Inherited genetic mutations play a major role in about 5 to 10 percent of all cancers. Researchers have associated mutations in specific genes with more than 50 hereditary cancer syndromes, which are disorders that may predispose individuals to developing certain cancers.
Genetic tests for hereditary cancer syndromes can tell whether a person from a family that shows signs of such a syndrome has one of these mutations. These tests can also show whether family members without obvious disease have inherited the same mutation as a family member who carries a cancer-associated mutation.
Many experts recommend that genetic testing for cancer risk be considered when someone has a personal or family history that suggests an inherited cancer risk condition, as long as the test results can be adequately interpreted (that is, they can clearly tell whether a specific genetic change is present or absent) and when the results provide information that will help guide a person’s future medical care.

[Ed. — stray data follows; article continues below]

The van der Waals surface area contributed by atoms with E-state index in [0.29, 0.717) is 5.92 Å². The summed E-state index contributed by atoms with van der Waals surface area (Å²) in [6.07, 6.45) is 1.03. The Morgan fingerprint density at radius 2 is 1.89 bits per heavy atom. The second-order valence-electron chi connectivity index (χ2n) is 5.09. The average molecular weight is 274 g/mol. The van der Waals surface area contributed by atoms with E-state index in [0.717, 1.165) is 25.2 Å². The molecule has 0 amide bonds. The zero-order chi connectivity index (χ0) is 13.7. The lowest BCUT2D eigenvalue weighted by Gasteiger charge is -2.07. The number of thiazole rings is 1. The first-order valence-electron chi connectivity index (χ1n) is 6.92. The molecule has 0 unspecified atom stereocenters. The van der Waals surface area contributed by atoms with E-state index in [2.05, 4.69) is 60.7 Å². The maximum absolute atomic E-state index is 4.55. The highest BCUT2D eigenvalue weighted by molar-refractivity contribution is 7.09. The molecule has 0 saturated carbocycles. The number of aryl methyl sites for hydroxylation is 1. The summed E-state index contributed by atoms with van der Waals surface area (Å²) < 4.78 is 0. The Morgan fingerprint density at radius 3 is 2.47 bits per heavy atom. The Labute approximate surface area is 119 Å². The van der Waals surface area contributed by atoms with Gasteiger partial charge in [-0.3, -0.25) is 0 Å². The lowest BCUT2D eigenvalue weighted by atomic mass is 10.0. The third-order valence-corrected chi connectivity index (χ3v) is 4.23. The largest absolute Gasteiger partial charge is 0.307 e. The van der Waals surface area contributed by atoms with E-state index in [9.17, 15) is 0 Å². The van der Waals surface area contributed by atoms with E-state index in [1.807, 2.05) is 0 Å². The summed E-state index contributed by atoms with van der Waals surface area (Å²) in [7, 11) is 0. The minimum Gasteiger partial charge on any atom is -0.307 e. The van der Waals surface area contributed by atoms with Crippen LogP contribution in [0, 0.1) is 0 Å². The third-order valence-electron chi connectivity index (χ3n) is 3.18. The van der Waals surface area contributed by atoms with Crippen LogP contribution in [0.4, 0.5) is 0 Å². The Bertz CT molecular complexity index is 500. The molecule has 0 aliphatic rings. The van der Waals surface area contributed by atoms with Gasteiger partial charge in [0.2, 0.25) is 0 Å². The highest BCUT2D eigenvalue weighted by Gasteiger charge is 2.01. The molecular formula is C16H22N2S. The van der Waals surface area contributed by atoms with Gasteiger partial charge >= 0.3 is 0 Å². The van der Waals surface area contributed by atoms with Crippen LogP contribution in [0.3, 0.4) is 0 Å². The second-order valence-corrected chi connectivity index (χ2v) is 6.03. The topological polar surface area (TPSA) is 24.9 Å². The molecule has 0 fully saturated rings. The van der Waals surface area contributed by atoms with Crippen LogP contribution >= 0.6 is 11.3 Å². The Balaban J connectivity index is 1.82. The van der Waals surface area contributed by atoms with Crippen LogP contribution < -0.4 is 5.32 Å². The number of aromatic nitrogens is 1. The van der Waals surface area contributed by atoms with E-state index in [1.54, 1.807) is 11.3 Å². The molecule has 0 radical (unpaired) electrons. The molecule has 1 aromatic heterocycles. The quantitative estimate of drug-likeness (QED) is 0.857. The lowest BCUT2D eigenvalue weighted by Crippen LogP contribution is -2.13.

Cancers that are not caused by inherited genetic mutations can sometimes appear to “run in families.” For example, a shared environment or lifestyle, such as tobacco use, can cause similar cancers to develop among family members. However, certain patterns in a family—such as the types of cancer that develop, other non-cancer conditions that are seen, and the ages at which cancer develops—may suggest the presence of a hereditary cancer syndrome.
Even if a cancer-predisposing mutation is present in a family, not everyone who inherits the mutation will necessarily develop cancer.